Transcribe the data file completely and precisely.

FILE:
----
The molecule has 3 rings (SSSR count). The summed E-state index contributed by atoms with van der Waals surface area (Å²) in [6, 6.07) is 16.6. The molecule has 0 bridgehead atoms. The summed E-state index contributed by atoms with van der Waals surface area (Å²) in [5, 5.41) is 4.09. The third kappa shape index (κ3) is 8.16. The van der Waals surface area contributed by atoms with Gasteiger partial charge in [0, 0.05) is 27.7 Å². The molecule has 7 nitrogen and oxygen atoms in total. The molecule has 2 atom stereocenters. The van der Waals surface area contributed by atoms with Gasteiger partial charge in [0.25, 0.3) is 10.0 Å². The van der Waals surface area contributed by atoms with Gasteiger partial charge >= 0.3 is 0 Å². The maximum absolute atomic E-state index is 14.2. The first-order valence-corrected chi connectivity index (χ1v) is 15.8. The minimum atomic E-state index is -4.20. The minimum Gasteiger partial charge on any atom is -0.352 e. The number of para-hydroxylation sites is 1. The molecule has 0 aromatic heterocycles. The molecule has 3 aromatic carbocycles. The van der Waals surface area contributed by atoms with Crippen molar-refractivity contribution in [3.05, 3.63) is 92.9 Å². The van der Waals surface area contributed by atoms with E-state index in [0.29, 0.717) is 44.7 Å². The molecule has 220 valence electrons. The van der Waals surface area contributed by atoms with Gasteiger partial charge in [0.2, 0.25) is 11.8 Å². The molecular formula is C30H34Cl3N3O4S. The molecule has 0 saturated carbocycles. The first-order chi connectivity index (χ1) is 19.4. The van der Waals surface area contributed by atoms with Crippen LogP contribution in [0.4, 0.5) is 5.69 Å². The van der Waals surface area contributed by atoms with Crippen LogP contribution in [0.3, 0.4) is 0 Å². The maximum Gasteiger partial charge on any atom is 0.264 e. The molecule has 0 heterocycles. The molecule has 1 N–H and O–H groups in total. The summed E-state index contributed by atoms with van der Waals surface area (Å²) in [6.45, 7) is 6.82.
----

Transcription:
The molecule has 3 rings (SSSR count). The summed E-state index contributed by atoms with van der Waals surface area (Å²) in [6, 6.07) is 16.6. The molecule has 0 bridgehead atoms. The summed E-state index contributed by atoms with van der Waals surface area (Å²) in [5, 5.41) is 4.09. The third kappa shape index (κ3) is 8.16. The van der Waals surface area contributed by atoms with Gasteiger partial charge in [0, 0.05) is 27.7 Å². The molecule has 7 nitrogen and oxygen atoms in total. The molecule has 2 atom stereocenters. The van der Waals surface area contributed by atoms with Gasteiger partial charge in [0.25, 0.3) is 10.0 Å². The van der Waals surface area contributed by atoms with Gasteiger partial charge >= 0.3 is 0 Å². The maximum absolute atomic E-state index is 14.2. The first-order valence-corrected chi connectivity index (χ1v) is 15.8. The minimum atomic E-state index is -4.20. The minimum Gasteiger partial charge on any atom is -0.352 e. The number of para-hydroxylation sites is 1. The molecule has 0 aromatic heterocycles. The molecule has 3 aromatic carbocycles. The van der Waals surface area contributed by atoms with Crippen molar-refractivity contribution in [3.05, 3.63) is 92.9 Å². The van der Waals surface area contributed by atoms with E-state index in [0.29, 0.717) is 44.7 Å². The molecule has 220 valence electrons. The van der Waals surface area contributed by atoms with Gasteiger partial charge in [0.2, 0.25) is 11.8 Å². The molecular formula is C30H34Cl3N3O4S. The molecule has 0 saturated carbocycles. The first-order chi connectivity index (χ1) is 19.4. The van der Waals surface area contributed by atoms with Crippen LogP contribution in [0.4, 0.5) is 5.69 Å². The van der Waals surface area contributed by atoms with Crippen LogP contribution in [0.3, 0.4) is 0 Å². The maximum Gasteiger partial charge on any atom is 0.264 e. The molecule has 0 heterocycles. The molecule has 1 N–H and O–H groups in total. The summed E-state index contributed by atoms with van der Waals surface area (Å²) in [6.45, 7) is 6.82.